Jack couldn’t wait until church was over on Sunday. It was a train and a bus ride for Jack and his sisters. His mother was comfortable with letting the four of them go alone since his oldest sister was very responsible. They talked as they went but Jack was consumed with his thoughts about spending the day with his dad. Janice, his big sister told them,

 “Mama said that we have to stay together. So hold hands and make sure we don’t get separated.”  As they walked the two blocks from the bus to the address Jack’s dad gave them, he almost couldn’t contain himself.

 “Are we almost there?” He asked his sister.

 “We’ll be there in a few minutes. Just stay together,” she reminded them.

 When they got to the address his father gave them it turned out to be a parking lot.  Janice looked at the addresses on both sides of the parking lot to determine if maybe he’d written down the wrong number. They then walked to a corner store; found a pay phone, and Janice called the phone number they had. She tried it three times. Each time the recording was the same…

 “I’m sorry, the number you’ve dialed has been disconnected. Please check the number and try your call again.” She then called their mother, explained the situation, and asked her what to do. Their mother’s answer was clear,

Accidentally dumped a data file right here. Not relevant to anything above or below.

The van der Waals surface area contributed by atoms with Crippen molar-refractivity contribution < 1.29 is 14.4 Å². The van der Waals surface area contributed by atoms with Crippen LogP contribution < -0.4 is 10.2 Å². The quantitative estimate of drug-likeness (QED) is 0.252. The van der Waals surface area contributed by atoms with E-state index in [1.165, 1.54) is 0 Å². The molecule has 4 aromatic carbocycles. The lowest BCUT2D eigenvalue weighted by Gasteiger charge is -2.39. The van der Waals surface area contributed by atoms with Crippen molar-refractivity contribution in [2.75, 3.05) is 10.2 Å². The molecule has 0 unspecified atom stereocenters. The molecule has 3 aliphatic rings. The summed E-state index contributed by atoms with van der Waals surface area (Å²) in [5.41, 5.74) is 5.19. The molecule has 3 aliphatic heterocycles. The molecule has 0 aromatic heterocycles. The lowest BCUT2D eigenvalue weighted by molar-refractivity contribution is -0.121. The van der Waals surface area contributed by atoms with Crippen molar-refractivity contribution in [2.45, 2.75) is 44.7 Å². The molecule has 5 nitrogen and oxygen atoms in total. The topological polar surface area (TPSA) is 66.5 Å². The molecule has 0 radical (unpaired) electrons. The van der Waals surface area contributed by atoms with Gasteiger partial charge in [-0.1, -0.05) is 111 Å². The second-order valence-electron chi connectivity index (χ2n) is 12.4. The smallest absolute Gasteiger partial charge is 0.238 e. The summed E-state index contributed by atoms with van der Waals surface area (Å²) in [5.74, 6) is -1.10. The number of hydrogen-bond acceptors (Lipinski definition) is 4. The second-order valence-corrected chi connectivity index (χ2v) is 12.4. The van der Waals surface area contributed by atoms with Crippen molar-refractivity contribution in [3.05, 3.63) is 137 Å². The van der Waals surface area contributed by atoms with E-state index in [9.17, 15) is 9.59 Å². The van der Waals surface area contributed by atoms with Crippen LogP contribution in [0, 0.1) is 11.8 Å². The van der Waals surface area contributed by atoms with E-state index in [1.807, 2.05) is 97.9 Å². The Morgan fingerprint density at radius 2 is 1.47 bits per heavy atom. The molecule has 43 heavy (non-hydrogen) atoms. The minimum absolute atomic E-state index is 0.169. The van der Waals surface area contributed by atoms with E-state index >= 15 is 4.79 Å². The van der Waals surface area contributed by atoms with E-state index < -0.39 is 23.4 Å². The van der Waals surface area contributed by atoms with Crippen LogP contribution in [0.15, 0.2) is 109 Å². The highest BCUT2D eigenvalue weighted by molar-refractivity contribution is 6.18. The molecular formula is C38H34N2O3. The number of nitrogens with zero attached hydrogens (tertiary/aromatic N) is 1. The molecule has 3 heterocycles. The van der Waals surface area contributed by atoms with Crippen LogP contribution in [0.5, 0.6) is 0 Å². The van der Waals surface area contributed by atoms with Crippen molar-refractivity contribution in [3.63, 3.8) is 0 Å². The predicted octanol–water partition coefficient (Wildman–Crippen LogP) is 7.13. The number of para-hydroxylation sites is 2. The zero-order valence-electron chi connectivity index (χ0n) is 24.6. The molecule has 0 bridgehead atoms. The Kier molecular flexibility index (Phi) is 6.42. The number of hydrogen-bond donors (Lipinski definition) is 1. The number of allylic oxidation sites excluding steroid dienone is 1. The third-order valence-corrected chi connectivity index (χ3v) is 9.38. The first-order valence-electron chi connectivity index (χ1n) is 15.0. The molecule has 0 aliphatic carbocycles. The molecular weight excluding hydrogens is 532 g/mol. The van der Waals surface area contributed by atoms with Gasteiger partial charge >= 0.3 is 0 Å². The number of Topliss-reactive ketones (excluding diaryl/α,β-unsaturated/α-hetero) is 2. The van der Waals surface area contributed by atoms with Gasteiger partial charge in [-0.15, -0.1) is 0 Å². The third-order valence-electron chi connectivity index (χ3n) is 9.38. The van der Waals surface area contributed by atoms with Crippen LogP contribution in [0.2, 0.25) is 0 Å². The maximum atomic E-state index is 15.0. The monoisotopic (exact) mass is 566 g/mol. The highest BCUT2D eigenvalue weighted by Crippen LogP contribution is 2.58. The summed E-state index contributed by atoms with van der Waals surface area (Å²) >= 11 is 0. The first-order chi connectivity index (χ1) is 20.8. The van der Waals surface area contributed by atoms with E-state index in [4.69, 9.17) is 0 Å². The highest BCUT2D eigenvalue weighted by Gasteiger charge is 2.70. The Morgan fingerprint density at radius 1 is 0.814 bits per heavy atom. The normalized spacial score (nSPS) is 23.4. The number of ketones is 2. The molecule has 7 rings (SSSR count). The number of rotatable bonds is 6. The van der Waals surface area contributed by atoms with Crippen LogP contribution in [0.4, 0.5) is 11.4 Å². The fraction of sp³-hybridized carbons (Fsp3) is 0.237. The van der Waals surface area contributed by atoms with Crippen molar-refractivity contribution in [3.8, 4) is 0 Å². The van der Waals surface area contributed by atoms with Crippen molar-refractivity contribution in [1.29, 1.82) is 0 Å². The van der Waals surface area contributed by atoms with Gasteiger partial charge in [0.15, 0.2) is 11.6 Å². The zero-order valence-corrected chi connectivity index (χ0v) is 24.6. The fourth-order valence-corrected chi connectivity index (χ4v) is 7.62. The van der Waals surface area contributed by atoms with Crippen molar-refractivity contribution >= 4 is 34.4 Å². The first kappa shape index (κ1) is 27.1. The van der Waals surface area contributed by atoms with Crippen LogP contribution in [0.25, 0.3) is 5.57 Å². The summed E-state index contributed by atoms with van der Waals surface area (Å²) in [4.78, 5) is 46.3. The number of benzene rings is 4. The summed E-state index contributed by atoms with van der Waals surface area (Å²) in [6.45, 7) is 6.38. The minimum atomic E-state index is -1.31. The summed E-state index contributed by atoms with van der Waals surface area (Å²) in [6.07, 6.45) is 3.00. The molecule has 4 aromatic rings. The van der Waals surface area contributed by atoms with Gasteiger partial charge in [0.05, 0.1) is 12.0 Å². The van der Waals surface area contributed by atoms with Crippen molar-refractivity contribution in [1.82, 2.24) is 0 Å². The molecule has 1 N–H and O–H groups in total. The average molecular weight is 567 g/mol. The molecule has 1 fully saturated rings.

“Just get back on the bus and the train and come home.”

   When Janice told her siblings that they were going back home Jack started talking and crying at the same time.

 “Wait, why are we leaving? We haven’t seen Daddy yet. Maybe he’s out looking for us. If we leave, he won’t find us. We can’t leave.” But Janice was direct.

 “Mama said we need to go back home. So, let’s get going.”  Jack couldn’t stop crying. He couldn’t believe that he wouldn’t see his dad. It was as if all hope was gone. Jack was sad all the way back home. He never saw his dad again until he was grown, married, and had two children.

 It was clear that Jack’s dad didn’t really care about his son or helping Jack through life. Jack developed a hard inner shell, trusting no one, not wanting to be hurt like that ever again. And while he didn’t trust Art completely, he did appreciate Art’s care and concern for him from a business perspective.

The author will be giving away $50 Amazon/BN GC to one lucky Commenter. Follow the tour and comment; the more you comment, the better your chances of winning. The tour dates can be found here: